• Light Is Not Good: Archangel Gabriel is the Climax Boss of Act I, and he does not have a good opinion of machines such as you. Scratch that, just about every angel we see is a bit of a self-righteous dick. Or trying to blow you up.
  • Lightning Gun: The default version of the Railcannon, which deals a lot of damage and pierces infinitely through enemies.
  • Ludicrous Gibs: Just about everywhere; all enemies explode into showers of meat and blood, even with nonlethal blows. It's only natural for a robot that explicitly wants blood to deliver death in the messiest ways possible.
  • Malevolent Architecture: Many arenas feature environmental hazards that in many cases mean instant death if you touch them. Of course, enemies are also susceptible to falling victim to them, and you can get many unique bonuses by killing enemies this way.
  • Maximum HP Reduction: On Hard difficulty levels and above, a portion of damage taken from most enemies is converted to Hard Damage, which puts a cap on your max health. It gradually goes away after not taking damage for long enough, and higher Style rankings make you regenerate faster.
  • Megaton Punch:
    • Maiming demons with bare (if metallic) fists is one thing, but V1 goes beyond. Ever sent a bullet back to sender by punching it? Ever thought your own projectiles were too slow, and punched them to make them go faster? All are options here.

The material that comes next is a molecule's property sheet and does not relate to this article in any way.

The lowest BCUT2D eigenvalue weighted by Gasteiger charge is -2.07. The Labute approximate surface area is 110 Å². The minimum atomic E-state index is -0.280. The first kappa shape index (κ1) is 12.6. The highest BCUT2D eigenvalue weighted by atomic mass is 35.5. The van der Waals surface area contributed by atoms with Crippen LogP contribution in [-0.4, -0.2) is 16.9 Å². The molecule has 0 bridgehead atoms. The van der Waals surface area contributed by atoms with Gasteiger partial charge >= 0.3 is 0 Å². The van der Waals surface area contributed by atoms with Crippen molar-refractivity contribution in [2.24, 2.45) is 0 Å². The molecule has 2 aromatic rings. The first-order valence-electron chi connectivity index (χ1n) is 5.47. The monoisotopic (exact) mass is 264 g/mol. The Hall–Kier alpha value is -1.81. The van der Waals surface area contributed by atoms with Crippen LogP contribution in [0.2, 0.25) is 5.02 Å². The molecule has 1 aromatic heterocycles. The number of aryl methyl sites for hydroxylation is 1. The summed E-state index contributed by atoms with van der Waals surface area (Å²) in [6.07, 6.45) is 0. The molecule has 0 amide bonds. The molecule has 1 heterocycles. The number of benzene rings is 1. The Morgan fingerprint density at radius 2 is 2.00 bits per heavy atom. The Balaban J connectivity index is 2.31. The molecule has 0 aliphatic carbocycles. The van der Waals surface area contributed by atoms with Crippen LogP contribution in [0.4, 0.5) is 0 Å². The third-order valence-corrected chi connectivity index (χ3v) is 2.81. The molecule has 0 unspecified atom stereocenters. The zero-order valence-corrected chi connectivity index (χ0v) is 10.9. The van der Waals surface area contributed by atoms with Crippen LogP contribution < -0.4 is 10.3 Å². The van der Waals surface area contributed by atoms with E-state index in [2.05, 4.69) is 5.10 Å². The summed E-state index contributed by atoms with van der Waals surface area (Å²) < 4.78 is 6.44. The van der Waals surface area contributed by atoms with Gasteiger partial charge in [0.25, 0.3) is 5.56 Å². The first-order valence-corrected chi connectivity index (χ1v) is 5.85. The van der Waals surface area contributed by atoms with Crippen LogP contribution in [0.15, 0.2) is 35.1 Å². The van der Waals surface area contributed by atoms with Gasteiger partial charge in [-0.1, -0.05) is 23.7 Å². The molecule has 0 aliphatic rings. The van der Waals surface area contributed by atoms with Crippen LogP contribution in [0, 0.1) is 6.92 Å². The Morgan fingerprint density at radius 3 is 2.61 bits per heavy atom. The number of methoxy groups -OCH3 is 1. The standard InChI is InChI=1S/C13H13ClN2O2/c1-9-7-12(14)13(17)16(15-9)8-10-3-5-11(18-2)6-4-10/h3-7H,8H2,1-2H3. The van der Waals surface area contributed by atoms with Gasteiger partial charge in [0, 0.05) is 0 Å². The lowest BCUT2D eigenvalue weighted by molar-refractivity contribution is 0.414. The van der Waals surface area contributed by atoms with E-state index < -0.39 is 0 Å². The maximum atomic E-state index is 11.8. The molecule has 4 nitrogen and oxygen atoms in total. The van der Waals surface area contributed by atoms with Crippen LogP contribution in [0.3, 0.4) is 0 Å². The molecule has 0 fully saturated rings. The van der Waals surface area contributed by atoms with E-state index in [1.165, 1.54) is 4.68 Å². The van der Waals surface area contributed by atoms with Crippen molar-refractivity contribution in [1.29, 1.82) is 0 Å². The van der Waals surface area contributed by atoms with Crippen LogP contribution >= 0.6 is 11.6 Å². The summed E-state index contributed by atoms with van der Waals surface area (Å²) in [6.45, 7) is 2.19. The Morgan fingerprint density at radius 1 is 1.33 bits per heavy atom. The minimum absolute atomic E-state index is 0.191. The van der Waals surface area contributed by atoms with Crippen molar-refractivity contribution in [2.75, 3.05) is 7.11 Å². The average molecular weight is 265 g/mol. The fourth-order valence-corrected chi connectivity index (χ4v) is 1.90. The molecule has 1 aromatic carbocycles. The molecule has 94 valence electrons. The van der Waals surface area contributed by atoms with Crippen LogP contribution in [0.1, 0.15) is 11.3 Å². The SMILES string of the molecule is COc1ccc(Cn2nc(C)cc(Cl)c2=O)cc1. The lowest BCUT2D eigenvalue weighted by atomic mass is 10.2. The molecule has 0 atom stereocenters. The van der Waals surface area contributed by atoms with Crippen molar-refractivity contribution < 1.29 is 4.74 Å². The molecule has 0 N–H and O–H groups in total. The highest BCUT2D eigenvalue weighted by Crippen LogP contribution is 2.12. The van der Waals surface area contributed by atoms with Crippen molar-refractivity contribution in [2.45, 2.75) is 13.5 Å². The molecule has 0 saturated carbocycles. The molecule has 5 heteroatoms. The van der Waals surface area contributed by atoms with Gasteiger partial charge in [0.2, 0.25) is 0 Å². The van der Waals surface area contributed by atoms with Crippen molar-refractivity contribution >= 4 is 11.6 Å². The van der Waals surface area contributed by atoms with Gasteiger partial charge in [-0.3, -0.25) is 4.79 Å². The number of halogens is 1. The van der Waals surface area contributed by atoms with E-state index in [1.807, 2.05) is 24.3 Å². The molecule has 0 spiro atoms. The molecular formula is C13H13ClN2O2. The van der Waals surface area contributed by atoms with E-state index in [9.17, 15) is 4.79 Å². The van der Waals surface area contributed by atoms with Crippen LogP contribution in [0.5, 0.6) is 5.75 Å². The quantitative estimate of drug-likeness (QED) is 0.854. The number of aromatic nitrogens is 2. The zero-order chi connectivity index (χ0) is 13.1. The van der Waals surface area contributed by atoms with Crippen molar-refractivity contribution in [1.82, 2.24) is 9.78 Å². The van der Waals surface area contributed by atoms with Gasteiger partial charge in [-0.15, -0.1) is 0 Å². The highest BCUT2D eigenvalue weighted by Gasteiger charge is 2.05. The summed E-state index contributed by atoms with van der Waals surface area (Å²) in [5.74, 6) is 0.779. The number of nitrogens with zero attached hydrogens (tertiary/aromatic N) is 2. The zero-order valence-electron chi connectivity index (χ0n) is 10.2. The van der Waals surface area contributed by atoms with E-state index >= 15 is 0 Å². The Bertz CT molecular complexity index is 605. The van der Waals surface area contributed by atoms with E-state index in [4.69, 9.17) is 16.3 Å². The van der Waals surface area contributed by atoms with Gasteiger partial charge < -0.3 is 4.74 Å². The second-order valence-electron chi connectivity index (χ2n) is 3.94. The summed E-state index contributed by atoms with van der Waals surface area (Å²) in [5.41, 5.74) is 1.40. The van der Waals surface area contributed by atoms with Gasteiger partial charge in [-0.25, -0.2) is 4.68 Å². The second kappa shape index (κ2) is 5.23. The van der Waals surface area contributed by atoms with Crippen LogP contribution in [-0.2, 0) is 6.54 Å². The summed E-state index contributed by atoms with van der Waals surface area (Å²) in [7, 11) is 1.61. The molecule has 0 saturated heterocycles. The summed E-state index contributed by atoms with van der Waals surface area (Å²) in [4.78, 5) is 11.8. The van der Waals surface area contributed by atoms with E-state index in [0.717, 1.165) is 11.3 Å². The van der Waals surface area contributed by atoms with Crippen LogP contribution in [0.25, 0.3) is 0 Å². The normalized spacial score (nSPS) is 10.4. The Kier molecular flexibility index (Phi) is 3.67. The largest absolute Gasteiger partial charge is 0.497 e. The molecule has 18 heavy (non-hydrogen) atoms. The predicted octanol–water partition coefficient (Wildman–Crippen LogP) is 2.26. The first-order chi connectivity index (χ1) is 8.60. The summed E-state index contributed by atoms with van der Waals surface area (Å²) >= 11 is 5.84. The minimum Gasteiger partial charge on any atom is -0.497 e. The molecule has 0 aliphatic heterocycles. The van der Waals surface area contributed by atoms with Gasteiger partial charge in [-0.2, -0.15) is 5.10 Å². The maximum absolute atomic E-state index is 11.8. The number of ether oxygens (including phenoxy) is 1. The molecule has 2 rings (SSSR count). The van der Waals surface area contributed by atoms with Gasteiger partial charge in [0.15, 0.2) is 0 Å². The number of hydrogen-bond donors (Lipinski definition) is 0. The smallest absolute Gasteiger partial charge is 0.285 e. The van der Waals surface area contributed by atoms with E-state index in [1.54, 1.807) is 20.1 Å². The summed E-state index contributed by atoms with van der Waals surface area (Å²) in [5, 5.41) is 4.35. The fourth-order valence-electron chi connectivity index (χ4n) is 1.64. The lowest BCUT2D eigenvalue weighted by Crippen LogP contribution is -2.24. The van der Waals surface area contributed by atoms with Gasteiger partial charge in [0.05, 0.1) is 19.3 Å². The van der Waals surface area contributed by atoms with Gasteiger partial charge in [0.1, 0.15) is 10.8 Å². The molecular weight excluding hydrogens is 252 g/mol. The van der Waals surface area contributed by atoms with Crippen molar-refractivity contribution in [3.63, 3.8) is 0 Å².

• Played more straight with the Knucklebuster arm dropped by V2. Charging it generates a massive shockwave in front of V1 that sends most enemies and projectiles flying. The punches alone can launch light-weight enemies high in the air, assuming they don't turn into Ludicrous Gibs.
  • Mercy Invincibility: Getting hit gives some half a second or 0.8 seconds of invincibility, depending on damage received. The catch: If the damage was caused by an explosion, you cannot heal during the invincibility frames.
  • Mirror Match: The boss of 1-4 is V2, which is nearly identical to V1 except for a red paint-job. V2 also uses all of the weapon attacks that the player will have unlocked by that point.
  • Money Mauling: Coins can be punched at the enemies, dealing damage.
  • Monster Compendium: The terminal contains lore entries for all of the enemies that V1 encountered, though they must be defeated in order to unlock their lore.
  • Nail 'Em: The Nailgun is essentially a gatling gun that fires nails, similarly to the Super Nailgun from Quake.
  • Nerf: The Attractor Nailgun and the Overheat Nailgun had been nerfed so that players are encouraged to swap weapons. The former now has an ammo limit of 100 and can only fire 3 magnets at a time, and the latter has a slower fire-rate if it keeps firing. That being said, the Attractor Nailgun has reduced spread, increased velocity, and increased damage against fodder enemies (such as Filths, Strays, Schisms, and Soldiers), and the Overheat Nailgun still retains infinite ammo. Plus, both Nailguns still deal increased damage against Malicious Faces.